Meet the 2021 Recipients of the Charles H. Callison Award and the Tamar Chotzen Educator of the Year Award

Meet three people who have helped protect the places that birds need, today and tomorrow.

We are pleased to announce the winners of this year’s Charles H. Callison Awards and the Tamar Chotzen Educator of the Year Award! The Charles H. Callison Awards are given to honor outstanding efforts contributed by staff and volunteers to continue Audubon’s mission for birds and habitat conservation. One award is given to a staff member, and one award is given to a volunteer. This year’s Callison Awards recipients are Paul Gray, Everglades science coordinator for Audubon Florida and Jeanne Dubi, president of Sarasota Audubon Society.

Paul Gray has been with Audubon for more than 25 years in a variety of areas, including water quality and management, and agricultural best management practices. He has focused on habitat connectivity on public and private lands and water management and quality challenges in the Everglades, and also tackled bird conservation issues in the Northern Everglades and Lake Okeechobee watersheds. Gray was recently recognized by the U.S. Fish and Wildlife Service for his work with the Florida Grasshopper Working Group and its efforts to save the Florida Grasshopper Sparrow from extinction. Researchers and managers in the group began a captive breeding program for Florida Grasshopper Sparrows in 2015. The first releases of birds born and raised in captivity occurred in 2019; the released birds have not only survived but are successfully breeding on Central Florida prairie. In 2020, biologists recorded 64 sparrows fledged from wild and captive-bred sparrow nests in the Three Lakes Wildlife Management Area.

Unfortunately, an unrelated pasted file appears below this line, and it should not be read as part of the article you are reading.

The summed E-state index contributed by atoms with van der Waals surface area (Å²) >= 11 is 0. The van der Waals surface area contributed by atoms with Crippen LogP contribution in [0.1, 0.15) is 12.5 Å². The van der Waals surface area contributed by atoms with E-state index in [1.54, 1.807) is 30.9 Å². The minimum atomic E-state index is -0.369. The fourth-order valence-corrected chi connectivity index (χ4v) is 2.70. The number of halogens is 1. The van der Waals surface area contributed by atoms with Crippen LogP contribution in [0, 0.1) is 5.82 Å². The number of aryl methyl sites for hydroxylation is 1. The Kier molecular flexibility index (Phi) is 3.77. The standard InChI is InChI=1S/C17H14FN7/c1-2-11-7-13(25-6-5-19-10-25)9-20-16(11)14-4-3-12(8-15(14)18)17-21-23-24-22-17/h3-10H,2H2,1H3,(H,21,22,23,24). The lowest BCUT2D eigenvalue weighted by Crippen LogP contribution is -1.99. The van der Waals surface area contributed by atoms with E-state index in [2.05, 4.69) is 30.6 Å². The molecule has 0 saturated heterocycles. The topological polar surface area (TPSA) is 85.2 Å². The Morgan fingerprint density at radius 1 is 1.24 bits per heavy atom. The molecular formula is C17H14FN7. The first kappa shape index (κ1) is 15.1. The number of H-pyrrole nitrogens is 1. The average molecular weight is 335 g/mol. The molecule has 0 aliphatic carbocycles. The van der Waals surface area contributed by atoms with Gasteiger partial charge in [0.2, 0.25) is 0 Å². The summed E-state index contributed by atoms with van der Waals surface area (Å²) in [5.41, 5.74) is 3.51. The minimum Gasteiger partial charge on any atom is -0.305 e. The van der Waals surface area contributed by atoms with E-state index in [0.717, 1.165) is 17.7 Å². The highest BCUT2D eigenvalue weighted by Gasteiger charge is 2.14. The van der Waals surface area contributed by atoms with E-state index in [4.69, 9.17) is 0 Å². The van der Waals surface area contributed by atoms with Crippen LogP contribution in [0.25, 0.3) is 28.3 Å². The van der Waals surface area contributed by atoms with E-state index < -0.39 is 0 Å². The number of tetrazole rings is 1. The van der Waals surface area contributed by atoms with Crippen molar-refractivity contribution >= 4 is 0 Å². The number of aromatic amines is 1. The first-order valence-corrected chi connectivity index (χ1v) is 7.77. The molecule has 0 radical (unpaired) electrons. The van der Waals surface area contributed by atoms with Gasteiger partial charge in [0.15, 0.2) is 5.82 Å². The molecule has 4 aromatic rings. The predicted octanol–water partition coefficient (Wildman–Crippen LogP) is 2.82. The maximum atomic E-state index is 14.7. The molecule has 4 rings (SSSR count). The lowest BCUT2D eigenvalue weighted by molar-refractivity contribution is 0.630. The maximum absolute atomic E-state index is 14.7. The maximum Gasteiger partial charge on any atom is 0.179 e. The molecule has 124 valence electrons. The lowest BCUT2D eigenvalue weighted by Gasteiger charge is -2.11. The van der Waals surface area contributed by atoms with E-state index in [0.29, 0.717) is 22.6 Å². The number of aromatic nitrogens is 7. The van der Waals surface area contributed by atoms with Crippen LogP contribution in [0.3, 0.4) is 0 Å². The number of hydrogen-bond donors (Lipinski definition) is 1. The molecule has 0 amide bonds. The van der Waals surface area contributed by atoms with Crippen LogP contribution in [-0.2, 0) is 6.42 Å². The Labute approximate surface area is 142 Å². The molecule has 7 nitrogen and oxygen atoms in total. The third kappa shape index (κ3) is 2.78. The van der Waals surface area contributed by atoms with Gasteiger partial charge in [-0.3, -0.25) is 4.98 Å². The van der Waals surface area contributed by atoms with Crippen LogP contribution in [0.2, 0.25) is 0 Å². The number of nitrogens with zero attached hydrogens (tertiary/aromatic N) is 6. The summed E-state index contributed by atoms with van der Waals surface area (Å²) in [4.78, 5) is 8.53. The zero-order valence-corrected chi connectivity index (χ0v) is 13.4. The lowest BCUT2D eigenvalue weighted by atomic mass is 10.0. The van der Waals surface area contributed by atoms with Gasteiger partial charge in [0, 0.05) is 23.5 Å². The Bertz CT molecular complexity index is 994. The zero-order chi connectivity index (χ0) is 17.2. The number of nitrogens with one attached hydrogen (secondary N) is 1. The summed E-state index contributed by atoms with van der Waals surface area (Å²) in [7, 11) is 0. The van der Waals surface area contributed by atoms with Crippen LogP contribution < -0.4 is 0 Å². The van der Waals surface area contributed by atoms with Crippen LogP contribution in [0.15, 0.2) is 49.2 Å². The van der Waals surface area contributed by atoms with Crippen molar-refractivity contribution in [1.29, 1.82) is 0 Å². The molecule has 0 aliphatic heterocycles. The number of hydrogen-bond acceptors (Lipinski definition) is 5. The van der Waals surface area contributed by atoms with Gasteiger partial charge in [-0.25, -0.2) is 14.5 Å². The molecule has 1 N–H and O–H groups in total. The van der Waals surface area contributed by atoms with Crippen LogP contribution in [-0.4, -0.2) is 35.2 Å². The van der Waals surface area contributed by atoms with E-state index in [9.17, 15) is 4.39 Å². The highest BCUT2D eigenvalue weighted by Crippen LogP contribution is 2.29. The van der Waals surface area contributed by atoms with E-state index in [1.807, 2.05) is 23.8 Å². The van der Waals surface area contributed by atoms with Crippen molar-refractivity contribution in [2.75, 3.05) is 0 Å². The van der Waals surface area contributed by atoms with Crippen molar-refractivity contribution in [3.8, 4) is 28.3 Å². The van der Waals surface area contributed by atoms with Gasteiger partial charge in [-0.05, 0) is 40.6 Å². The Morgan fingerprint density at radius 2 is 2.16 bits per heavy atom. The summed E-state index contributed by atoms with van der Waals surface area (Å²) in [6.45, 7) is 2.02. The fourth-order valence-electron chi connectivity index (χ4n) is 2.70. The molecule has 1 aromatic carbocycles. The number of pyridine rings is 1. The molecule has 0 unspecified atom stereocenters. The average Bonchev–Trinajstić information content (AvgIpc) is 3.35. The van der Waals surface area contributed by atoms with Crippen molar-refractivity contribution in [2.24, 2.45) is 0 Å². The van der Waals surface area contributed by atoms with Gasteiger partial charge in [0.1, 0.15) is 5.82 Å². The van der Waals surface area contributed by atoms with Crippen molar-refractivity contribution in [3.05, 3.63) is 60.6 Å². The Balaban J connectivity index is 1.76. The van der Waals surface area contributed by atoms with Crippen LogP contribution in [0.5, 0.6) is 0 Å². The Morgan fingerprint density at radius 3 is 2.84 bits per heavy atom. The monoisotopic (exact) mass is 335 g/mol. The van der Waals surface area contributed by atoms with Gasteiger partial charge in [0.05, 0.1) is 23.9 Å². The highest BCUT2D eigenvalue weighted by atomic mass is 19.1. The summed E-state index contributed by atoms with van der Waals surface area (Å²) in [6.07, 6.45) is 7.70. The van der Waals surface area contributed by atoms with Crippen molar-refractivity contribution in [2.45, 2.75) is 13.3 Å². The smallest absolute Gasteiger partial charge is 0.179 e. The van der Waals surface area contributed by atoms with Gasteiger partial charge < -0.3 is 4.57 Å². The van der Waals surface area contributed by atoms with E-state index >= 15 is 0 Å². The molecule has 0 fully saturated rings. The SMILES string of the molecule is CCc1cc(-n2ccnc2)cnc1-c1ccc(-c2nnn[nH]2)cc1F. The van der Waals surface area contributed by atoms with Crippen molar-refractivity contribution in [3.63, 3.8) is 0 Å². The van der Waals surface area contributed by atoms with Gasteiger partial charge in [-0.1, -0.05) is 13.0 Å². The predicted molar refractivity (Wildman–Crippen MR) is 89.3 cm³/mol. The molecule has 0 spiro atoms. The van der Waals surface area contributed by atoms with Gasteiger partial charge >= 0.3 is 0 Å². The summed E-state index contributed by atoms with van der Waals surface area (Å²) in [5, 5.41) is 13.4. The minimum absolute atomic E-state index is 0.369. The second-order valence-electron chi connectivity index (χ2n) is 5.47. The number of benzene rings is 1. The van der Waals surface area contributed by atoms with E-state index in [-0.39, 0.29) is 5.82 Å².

"Dr. Gray's deep expertise is matched only by his skill in engaging diverse interests and bringing them to the table," says Julie Wraithmell, executive director of Audubon Florida. "He moves fluidly from testifying at a podium, to driving an airboat, to slogging barefoot and gleefully through the wetlands of Central Florida. He makes mountains of dense hydrologic data accessible and even elegant for audiences ranging from decisionmakers to ranchers. His humility, eloquence, and warmth - paired with a keen intellect and world-class subject matter expertise - make him the embodiment of what Audubon should be to conservation: a source of pragmatic solutions grounded in strong science to build constituencies for birds and our environment. His career has been and continues to be an act of devotion to birds, Lake Okeechobee, Central Florida's prairies and floodplains, and the Greater Everglades Ecosystem."